Sente punishes the peep
Peeping first and asking questions later can be a bad habit, however. Aside from the fact that it can be aji keshi (see Don't peep where you can cut, for instance), there is a great danger of self indulgent reading.
Let's look at a typical peep at the gap in an ikken tobi:
Most of the time, when a kyu player peeps with , he expects as a matter of course. This sort of optimism is often reinforced by the opponent, who goes along with it without thinking.
However, other ways to connect will often exist. Sometimes they will just be lighter or more efficient ways to connect, that help with eye shape, or do some incidental damage to the peeper's position on the other side. The most painful punishment for a bad peep, however, is to find a way to connect in sente. Then the whole purpose of the peep has been defeated; rather than making the opponent heavy in sente and continuing the attack, he has lost sente, and allowed the defender to seize the initiative.
One (less-than-perfect) example. If someone can come up with a better one, or provide one from one of their games, please do so.
My problem with this example is that B had rather bad aji in the corner to start with and W has partially fixed it in his efforts to gain sente. One must therefore evaluate the overall position before deciding to play here. It may be better to connect solidly and accept gote to leave weaknesses in the corner. Another option would be to play at instead, living in the corner and treating the outside stones lightly.
However, it serves to illustrate the general idea; that the opponent's position on the side opposite the peep may provide sente moves or kikashi of one's own that connect (or create options that are as good as connection) in sente.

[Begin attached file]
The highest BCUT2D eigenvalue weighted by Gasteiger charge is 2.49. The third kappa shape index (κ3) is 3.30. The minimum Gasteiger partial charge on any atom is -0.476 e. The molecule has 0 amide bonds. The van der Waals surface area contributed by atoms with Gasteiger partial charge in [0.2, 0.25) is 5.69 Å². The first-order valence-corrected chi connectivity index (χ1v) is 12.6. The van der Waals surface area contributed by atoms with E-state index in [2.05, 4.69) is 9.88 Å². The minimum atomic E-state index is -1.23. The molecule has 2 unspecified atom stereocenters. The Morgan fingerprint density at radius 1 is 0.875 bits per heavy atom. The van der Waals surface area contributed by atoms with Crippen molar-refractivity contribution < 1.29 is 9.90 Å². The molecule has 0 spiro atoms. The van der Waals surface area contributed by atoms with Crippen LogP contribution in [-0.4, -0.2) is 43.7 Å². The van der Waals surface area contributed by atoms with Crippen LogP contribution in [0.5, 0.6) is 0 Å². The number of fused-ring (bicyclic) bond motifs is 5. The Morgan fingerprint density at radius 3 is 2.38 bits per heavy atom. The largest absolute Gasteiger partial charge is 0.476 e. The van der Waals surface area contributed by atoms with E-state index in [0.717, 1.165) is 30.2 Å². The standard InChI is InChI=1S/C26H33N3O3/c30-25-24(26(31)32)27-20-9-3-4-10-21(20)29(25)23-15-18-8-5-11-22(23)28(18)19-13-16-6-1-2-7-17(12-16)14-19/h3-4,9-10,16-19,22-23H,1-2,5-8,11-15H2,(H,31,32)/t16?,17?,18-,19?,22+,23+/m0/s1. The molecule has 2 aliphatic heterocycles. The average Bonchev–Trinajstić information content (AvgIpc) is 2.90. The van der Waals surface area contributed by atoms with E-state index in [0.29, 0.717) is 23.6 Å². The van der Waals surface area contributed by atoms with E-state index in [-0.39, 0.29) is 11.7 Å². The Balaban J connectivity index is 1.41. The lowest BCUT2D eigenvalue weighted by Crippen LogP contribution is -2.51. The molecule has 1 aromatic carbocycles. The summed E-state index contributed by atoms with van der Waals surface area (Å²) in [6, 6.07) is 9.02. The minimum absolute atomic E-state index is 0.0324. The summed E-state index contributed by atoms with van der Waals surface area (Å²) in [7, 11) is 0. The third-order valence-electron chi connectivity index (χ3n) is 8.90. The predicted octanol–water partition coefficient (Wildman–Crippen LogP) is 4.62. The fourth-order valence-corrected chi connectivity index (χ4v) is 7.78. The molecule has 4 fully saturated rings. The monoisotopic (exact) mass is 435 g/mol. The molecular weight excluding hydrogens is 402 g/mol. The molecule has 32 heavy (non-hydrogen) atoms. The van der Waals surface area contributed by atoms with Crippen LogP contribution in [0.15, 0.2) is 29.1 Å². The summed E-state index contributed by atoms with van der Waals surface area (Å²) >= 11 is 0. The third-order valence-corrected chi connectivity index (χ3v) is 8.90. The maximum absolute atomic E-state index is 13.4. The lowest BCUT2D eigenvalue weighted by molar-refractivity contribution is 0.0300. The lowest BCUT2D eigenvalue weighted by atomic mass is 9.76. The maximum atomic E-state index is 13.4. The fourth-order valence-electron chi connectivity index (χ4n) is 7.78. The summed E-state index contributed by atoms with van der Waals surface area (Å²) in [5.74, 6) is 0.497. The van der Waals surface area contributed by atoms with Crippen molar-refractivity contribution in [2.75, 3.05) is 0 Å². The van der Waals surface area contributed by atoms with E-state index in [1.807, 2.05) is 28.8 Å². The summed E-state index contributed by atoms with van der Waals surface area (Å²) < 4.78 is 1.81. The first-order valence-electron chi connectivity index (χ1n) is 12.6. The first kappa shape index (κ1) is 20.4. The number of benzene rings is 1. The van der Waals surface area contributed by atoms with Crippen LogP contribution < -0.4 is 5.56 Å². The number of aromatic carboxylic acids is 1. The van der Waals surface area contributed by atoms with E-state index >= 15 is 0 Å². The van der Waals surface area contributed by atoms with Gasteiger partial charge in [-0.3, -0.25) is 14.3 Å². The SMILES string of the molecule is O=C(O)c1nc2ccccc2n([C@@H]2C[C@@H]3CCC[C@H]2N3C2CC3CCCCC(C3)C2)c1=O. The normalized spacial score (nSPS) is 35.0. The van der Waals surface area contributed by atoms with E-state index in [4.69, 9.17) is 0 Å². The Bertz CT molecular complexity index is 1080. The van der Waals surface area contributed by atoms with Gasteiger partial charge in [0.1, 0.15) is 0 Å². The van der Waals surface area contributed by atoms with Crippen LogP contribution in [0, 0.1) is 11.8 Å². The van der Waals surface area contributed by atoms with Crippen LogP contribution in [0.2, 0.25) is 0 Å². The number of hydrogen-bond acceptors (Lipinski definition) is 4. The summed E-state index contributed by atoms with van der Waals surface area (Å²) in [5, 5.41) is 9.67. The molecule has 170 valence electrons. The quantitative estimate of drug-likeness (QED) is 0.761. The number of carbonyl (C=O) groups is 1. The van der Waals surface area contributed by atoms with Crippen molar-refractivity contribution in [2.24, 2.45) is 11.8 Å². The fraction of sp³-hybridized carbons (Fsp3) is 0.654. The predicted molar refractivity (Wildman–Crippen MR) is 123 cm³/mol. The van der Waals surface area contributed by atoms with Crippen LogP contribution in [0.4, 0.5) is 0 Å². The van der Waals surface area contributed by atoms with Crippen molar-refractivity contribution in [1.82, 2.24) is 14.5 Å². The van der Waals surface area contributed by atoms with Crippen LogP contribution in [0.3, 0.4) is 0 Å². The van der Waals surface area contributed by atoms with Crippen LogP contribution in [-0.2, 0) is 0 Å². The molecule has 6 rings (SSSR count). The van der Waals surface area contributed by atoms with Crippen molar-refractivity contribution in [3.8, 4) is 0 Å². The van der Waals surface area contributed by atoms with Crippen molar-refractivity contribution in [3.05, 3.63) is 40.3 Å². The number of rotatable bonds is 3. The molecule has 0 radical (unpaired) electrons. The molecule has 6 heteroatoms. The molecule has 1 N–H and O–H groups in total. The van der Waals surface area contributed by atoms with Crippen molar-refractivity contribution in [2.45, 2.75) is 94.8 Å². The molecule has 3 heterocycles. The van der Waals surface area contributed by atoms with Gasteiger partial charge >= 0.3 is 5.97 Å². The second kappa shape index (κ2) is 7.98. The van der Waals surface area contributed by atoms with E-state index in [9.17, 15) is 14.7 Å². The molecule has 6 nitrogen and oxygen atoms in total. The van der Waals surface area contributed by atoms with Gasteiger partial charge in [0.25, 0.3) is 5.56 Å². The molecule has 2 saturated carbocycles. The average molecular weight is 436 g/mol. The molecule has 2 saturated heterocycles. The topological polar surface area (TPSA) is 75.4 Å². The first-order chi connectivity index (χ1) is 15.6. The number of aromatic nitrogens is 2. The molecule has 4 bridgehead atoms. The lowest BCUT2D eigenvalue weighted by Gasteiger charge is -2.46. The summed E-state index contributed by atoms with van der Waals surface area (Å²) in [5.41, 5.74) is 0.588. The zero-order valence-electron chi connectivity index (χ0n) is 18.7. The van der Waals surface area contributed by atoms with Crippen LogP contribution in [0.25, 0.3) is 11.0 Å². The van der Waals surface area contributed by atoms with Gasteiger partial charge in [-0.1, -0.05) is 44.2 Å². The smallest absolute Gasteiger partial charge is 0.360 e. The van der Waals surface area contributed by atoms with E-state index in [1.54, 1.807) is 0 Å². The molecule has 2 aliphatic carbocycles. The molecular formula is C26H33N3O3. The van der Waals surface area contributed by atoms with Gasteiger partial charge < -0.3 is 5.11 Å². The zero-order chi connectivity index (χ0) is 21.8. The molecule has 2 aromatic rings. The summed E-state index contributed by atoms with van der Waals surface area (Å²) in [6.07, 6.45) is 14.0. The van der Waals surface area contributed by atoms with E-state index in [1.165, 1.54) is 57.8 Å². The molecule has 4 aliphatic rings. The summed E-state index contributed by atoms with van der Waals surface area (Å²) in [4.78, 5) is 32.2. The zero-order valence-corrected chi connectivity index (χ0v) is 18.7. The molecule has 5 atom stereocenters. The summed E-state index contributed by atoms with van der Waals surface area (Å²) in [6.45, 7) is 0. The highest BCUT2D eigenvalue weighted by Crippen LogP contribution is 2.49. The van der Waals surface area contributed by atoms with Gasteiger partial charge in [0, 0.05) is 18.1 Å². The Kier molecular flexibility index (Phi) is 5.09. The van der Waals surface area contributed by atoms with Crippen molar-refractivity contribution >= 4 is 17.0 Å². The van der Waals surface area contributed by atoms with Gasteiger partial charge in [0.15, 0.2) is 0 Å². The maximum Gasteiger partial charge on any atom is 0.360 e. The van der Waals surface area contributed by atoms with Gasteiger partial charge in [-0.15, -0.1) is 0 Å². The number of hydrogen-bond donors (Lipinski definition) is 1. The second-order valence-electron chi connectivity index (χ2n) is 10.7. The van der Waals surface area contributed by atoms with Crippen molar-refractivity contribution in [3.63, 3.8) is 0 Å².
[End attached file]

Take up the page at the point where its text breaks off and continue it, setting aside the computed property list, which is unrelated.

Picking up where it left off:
This is the actual game continuation. B can be considered connected, because a would be more or less sente, so if W tried to cut, he could play there and then b. After , B took sente to play c, which led to him swallowing up W's kikashi stones and starting an attack of his own on the W stones to the right.
He gives this as the principal variation. Like this, B ends up making the solid connection at , but has gained something because W would never answer at if was already on the board. By getting that answer first, he forces W to take gote to capture with , or else leave some very bad aji in his position. Needless to say, before doing something like this, you must make sure that the ponnuki W gets won't be useful (in this case, B had a position in the lower left, and would have used sente to solidify it so W's thickness goes to waste, had W chosen to play this way.
I saw this siuation in a game and it was handled like this instead of just blocking at a. This was described to be a standard tesuji.. Any comments on it? - Reuven
Here the point is that can be played, but then after , White has big worries about Black at b later. If White plays b to capture, right now, then the peep at turned out to be gote, so Black will be happy.
Thad: You misunderstand a beginners motivation. Typically a beginner peeps or cuts prematurely not to utilize kikashi, but to take advantage of the peep or cut before his opponent makes a play to remove the opportunity. "Peep while the peeping is good" is the atitude.
Please comment on this page. Feel free to provide more/better examples, or suggest rewording of the proverb.